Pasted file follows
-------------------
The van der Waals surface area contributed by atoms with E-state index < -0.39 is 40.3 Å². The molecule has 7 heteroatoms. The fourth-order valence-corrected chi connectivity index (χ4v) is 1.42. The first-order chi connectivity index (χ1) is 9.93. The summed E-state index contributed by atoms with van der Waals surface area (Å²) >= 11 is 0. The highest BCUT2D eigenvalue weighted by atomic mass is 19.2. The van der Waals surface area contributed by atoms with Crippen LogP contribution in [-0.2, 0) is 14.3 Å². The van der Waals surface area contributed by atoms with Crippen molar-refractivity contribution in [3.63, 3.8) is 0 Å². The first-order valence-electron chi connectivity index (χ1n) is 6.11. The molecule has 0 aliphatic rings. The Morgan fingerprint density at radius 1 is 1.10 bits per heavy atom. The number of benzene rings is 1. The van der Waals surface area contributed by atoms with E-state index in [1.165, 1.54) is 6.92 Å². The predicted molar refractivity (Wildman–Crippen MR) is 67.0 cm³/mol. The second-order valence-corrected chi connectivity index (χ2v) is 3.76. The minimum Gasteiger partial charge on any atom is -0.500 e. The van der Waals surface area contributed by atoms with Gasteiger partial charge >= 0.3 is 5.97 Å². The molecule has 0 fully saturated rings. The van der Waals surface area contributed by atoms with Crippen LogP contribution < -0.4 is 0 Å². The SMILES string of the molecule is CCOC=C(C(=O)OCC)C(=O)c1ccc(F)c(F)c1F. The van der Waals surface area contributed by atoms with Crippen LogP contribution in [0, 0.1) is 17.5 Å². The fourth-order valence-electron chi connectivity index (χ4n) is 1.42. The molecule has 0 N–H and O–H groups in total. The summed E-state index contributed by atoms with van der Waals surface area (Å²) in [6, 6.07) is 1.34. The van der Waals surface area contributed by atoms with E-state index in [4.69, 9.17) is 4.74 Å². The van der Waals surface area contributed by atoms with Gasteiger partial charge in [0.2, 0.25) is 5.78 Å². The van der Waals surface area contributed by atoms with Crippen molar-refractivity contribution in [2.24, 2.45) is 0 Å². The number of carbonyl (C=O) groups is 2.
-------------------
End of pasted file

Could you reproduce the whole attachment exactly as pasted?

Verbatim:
The van der Waals surface area contributed by atoms with E-state index < -0.39 is 40.3 Å². The molecule has 7 heteroatoms. The fourth-order valence-corrected chi connectivity index (χ4v) is 1.42. The first-order chi connectivity index (χ1) is 9.93. The summed E-state index contributed by atoms with van der Waals surface area (Å²) >= 11 is 0. The highest BCUT2D eigenvalue weighted by atomic mass is 19.2. The van der Waals surface area contributed by atoms with Crippen LogP contribution in [-0.2, 0) is 14.3 Å². The van der Waals surface area contributed by atoms with Crippen molar-refractivity contribution in [3.63, 3.8) is 0 Å². The first-order valence-electron chi connectivity index (χ1n) is 6.11. The molecule has 0 aliphatic rings. The Morgan fingerprint density at radius 1 is 1.10 bits per heavy atom. The number of benzene rings is 1. The van der Waals surface area contributed by atoms with E-state index in [1.165, 1.54) is 6.92 Å². The predicted molar refractivity (Wildman–Crippen MR) is 67.0 cm³/mol. The second-order valence-corrected chi connectivity index (χ2v) is 3.76. The minimum Gasteiger partial charge on any atom is -0.500 e. The van der Waals surface area contributed by atoms with Gasteiger partial charge >= 0.3 is 5.97 Å². The molecule has 0 fully saturated rings. The van der Waals surface area contributed by atoms with Crippen LogP contribution < -0.4 is 0 Å². The SMILES string of the molecule is CCOC=C(C(=O)OCC)C(=O)c1ccc(F)c(F)c1F. The van der Waals surface area contributed by atoms with Crippen LogP contribution in [0, 0.1) is 17.5 Å². The fourth-order valence-electron chi connectivity index (χ4n) is 1.42. The molecule has 0 N–H and O–H groups in total. The summed E-state index contributed by atoms with van der Waals surface area (Å²) in [6, 6.07) is 1.34. The van der Waals surface area contributed by atoms with E-state index in [4.69, 9.17) is 4.74 Å². The van der Waals surface area contributed by atoms with Gasteiger partial charge in [0.2, 0.25) is 5.78 Å². The van der Waals surface area contributed by atoms with Crippen molar-refractivity contribution in [2.24, 2.45) is 0 Å². The number of carbonyl (C=O) groups is 2.